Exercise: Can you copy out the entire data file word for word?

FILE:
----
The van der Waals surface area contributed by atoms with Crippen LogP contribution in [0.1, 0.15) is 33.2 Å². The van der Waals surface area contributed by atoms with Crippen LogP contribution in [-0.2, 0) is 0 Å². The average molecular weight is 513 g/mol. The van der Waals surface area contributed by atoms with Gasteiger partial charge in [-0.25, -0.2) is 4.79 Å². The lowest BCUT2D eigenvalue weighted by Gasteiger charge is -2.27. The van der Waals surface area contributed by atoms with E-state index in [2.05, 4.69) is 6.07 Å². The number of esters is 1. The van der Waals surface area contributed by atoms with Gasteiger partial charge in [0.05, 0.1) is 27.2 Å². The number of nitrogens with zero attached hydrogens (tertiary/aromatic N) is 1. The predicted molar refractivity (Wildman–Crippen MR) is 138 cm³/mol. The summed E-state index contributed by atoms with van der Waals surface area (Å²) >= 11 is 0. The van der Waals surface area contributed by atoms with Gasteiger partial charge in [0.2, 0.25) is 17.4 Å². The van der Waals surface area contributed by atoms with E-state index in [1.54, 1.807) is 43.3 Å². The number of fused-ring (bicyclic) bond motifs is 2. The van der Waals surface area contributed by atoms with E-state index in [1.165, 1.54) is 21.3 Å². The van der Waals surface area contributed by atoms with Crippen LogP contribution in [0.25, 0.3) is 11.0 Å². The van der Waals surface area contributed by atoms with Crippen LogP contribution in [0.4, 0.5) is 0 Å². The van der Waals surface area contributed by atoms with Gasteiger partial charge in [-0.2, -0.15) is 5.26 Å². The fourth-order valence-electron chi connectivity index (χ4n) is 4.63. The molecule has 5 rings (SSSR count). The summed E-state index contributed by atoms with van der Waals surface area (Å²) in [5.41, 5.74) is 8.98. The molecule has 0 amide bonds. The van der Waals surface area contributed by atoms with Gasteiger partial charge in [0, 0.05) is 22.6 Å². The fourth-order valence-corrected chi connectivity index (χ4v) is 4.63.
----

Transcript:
The van der Waals surface area contributed by atoms with Crippen LogP contribution in [0.1, 0.15) is 33.2 Å². The van der Waals surface area contributed by atoms with Crippen LogP contribution in [-0.2, 0) is 0 Å². The average molecular weight is 513 g/mol. The van der Waals surface area contributed by atoms with Gasteiger partial charge in [-0.25, -0.2) is 4.79 Å². The lowest BCUT2D eigenvalue weighted by Gasteiger charge is -2.27. The van der Waals surface area contributed by atoms with E-state index in [2.05, 4.69) is 6.07 Å². The number of esters is 1. The van der Waals surface area contributed by atoms with Gasteiger partial charge in [0.05, 0.1) is 27.2 Å². The number of nitrogens with zero attached hydrogens (tertiary/aromatic N) is 1. The predicted molar refractivity (Wildman–Crippen MR) is 138 cm³/mol. The summed E-state index contributed by atoms with van der Waals surface area (Å²) >= 11 is 0. The van der Waals surface area contributed by atoms with Gasteiger partial charge in [0.2, 0.25) is 17.4 Å². The van der Waals surface area contributed by atoms with E-state index in [1.54, 1.807) is 43.3 Å². The number of fused-ring (bicyclic) bond motifs is 2. The van der Waals surface area contributed by atoms with E-state index in [1.165, 1.54) is 21.3 Å². The van der Waals surface area contributed by atoms with Crippen LogP contribution in [0.25, 0.3) is 11.0 Å². The van der Waals surface area contributed by atoms with Crippen LogP contribution in [0.4, 0.5) is 0 Å². The van der Waals surface area contributed by atoms with Gasteiger partial charge in [-0.2, -0.15) is 5.26 Å². The fourth-order valence-electron chi connectivity index (χ4n) is 4.63. The molecule has 5 rings (SSSR count). The summed E-state index contributed by atoms with van der Waals surface area (Å²) in [5.41, 5.74) is 8.98. The molecule has 0 amide bonds. The van der Waals surface area contributed by atoms with Gasteiger partial charge in [0, 0.05) is 22.6 Å². The fourth-order valence-corrected chi connectivity index (χ4v) is 4.63.